Thus there was usually one Bde commanded by a sapper or gunner, who may or may not have had significant exposure to armoured tempo. The Armd Bdes commanded by infantrymen invariably suffered from the fact that an Inf brigadier was unlikely to have had more than 4 of his 20 to 25 years service in BAOR. Rupert Smith was a remarkable exception.

Thus the battle procedure and command processes of I Br Corps (which came to be formalised as mission command) were the SOP for armour and an anathema, or at least a closed book, to the infantry. One effect of the Options for Change cuts, which fell disproportionately on armour, was that the Army culled the organisations and people that actually got mission command (and who could not see what all the fuss was about because it was blindingly obvious). Fortunately GW1 happened first and the British performed very well.

Since then the ability has gone - as you note with your justified disparagement of size and performance of Div HQ in GW2, and (I would argue) all other operations since.

The Army is now even more disproportionately heavy in light role units, operating a similar basis to that espoused in 1916, albeit without the preponderance of artillery -leading inevitably to attritional static warfare.

Will the strike brigade(s?) return an ability to manoeuvre to the Army. As constituted, almost certainly not. - even if Ajax is fixed. The parochial view of "purist" light role infantry means that we're stuck with a thin red line.

Can it be fixed? Only if you can find another Cardwell, who is able to master the Army, the CS and Parliament. I don't see that happening any time soon.
This younger reader appreciates your effort. That does provide significantly more context.
 
I’ve always thought that 1**s application of Mission Command on Granby was the apogee of British Mission Command. After that, it got buried in the doctrinal paper chase.
I will accept every word of that post, with gratitude.

Especially the paragraph quoted above.

The upwardly mobile of the C21 Brit Army have, by now, been uncritically celebrating Emperor's New Clothes for a quarter century at least.
 
Can it be fixed? Only if you can find another Cardwell, who is able to master the Army, the CS and Parliament. I don't see that happening any time soon
Thanks for that. The final paragraph I couldn't endorse more strongly. The army IMHO has pretty much bred out of its VSOs any interest in, or capacity for, the successful implementation of beneficial change on a large, or culturally deep, scale.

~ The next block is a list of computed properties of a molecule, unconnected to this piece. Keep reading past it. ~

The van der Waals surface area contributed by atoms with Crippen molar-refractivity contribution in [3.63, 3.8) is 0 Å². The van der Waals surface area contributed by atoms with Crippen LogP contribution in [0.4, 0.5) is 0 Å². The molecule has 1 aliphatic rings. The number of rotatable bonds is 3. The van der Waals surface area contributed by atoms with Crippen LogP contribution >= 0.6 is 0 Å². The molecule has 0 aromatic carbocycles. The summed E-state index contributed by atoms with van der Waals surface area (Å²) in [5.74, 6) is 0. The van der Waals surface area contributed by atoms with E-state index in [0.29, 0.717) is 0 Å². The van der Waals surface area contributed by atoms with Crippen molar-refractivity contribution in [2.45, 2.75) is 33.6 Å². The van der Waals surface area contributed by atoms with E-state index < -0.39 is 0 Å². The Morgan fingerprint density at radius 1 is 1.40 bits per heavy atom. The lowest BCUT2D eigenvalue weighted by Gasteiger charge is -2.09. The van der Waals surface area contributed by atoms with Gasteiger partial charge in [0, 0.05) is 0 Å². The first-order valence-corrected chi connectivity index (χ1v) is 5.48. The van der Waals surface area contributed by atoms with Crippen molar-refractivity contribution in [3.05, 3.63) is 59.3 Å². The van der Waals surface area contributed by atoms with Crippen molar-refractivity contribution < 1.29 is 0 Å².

And please accept my sincere apologies if you felt I was needlessly rude to you.

I try to reserve my deliberately gratuitous rudeness for the odd Arrser who may have stalked me on the internet in the past, but the insistent perpetuation by the hard of thinking, of the Mission Command delusion is something that to this day really, really, makes my blood boil.
 

QRK2

LE
Aware of that re Rupert Smith - possibly poor prose.
Re 6 years - it varied


No, unless "dash and panache" = capacity for mission command. It's not intended to be a cap badge dig, but appreciate it (unavoidably) reads that way. IF the Army needs improving (which is the implicit general thrust of this thread) then career structures post unit command are surely fair game.

As medium recce we tended to flit about between brigades in a divisions, and occasionally between divisions too. One got to see many different styles of command with varying effectiveness.

Defence is supposed to be active, particularly within armoured bde / div / corps. Had WW3 kicked off I suspect it would have been anything but dull.

Although ostensibly about VP I suspect the passage attached, written by a Grenadier in the late 1960s, shows that the RAC displayed similar traits in those days as well. It also harks back to those nostalgic days when we won COIN campaigns.

Scan.jpg
 
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those nostalgic days when we won COIN campaigns.
Give up on the idea that the sandbox disasters were COIN campaigns.

Rather, in their intent and absurd ambition, they had altogether more (too much!) in common with the mediaeval Christian Crusades (whence comes my family name), than with Malaya or Norn Iron, or any other 20th Century Brit mil campaign.
 
I’m also pretty sure the infantry arms plot in Germany was 6 yearsprocess of getting a newly plotted battalion up to speed
Depends, I think, on the timeframe.

2RRF joined BAOR in Spring 1975, and were arms-plotted to 18 months in Palace Barracks in late 1979, having spent 6(?) weeks on BATUS in the high summer of that year.

We got to be really proficient mech inf​

And the system immediately fvcked us off to be footsoldiers in the one long conflict without which the British likely would never have had a standing army - the fight against armed Irish Republicanism
 
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exsniffer

War Hero
First paragraph - the original mission was the deny the place to terrorists. Then liberal mission creep started.

Second paragraph - Hezbollah are reckoned to have a presence in the UK, and the Houthis have attacked international shipping in internal waters. So have the Iranians themselves.
The Houtis are Shia Muslims who are fighting Sunni's in Yemen.

Al Shebab are Sunni who are across the water in Somalia. Somalia mercenaries are fighting the Houtis on behalf of the Sunni Saudis.